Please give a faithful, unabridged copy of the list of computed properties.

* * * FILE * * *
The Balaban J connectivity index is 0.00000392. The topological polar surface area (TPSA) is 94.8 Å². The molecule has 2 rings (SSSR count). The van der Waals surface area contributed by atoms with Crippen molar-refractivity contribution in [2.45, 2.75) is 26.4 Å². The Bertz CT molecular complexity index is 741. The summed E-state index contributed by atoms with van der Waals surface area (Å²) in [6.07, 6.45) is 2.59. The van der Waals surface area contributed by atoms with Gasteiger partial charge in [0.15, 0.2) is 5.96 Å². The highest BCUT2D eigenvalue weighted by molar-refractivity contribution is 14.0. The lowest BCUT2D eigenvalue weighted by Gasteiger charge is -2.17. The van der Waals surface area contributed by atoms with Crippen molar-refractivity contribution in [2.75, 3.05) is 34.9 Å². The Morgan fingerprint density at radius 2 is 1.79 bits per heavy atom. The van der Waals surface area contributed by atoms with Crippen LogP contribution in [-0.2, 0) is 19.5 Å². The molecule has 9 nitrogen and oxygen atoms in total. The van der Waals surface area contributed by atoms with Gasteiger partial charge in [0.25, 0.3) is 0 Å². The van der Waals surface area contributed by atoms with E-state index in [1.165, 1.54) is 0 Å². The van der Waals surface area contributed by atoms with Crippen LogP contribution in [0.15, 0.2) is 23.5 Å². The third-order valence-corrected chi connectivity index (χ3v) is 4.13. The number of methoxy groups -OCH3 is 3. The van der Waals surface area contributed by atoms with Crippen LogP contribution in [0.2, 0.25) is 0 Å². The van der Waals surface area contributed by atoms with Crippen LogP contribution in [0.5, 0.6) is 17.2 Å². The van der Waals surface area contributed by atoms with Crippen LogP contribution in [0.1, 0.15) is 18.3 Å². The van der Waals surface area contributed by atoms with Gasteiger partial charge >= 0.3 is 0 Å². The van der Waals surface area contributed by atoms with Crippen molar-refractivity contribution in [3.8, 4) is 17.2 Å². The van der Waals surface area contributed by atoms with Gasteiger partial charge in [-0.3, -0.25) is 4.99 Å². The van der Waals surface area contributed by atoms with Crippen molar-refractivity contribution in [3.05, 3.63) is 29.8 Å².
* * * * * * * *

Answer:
The Balaban J connectivity index is 0.00000392. The topological polar surface area (TPSA) is 94.8 Å². The molecule has 2 rings (SSSR count). The van der Waals surface area contributed by atoms with Crippen molar-refractivity contribution in [2.45, 2.75) is 26.4 Å². The Bertz CT molecular complexity index is 741. The summed E-state index contributed by atoms with van der Waals surface area (Å²) in [6.07, 6.45) is 2.59. The van der Waals surface area contributed by atoms with Gasteiger partial charge in [0.15, 0.2) is 5.96 Å². The highest BCUT2D eigenvalue weighted by molar-refractivity contribution is 14.0. The lowest BCUT2D eigenvalue weighted by Gasteiger charge is -2.17. The van der Waals surface area contributed by atoms with Crippen molar-refractivity contribution in [2.75, 3.05) is 34.9 Å². The Morgan fingerprint density at radius 2 is 1.79 bits per heavy atom. The van der Waals surface area contributed by atoms with Crippen LogP contribution in [-0.2, 0) is 19.5 Å². The molecule has 9 nitrogen and oxygen atoms in total. The van der Waals surface area contributed by atoms with Gasteiger partial charge in [0.25, 0.3) is 0 Å². The van der Waals surface area contributed by atoms with E-state index in [1.165, 1.54) is 0 Å². The van der Waals surface area contributed by atoms with Crippen LogP contribution in [0.15, 0.2) is 23.5 Å². The third-order valence-corrected chi connectivity index (χ3v) is 4.13. The number of methoxy groups -OCH3 is 3. The van der Waals surface area contributed by atoms with Crippen LogP contribution in [0.2, 0.25) is 0 Å². The van der Waals surface area contributed by atoms with Crippen LogP contribution in [0.5, 0.6) is 17.2 Å². The van der Waals surface area contributed by atoms with Crippen LogP contribution in [0.1, 0.15) is 18.3 Å². The van der Waals surface area contributed by atoms with Gasteiger partial charge >= 0.3 is 0 Å². The van der Waals surface area contributed by atoms with Crippen molar-refractivity contribution in [3.8, 4) is 17.2 Å². The van der Waals surface area contributed by atoms with Gasteiger partial charge in [-0.3, -0.25) is 4.99 Å². The van der Waals surface area contributed by atoms with Crippen molar-refractivity contribution in [3.05, 3.63) is 29.8 Å².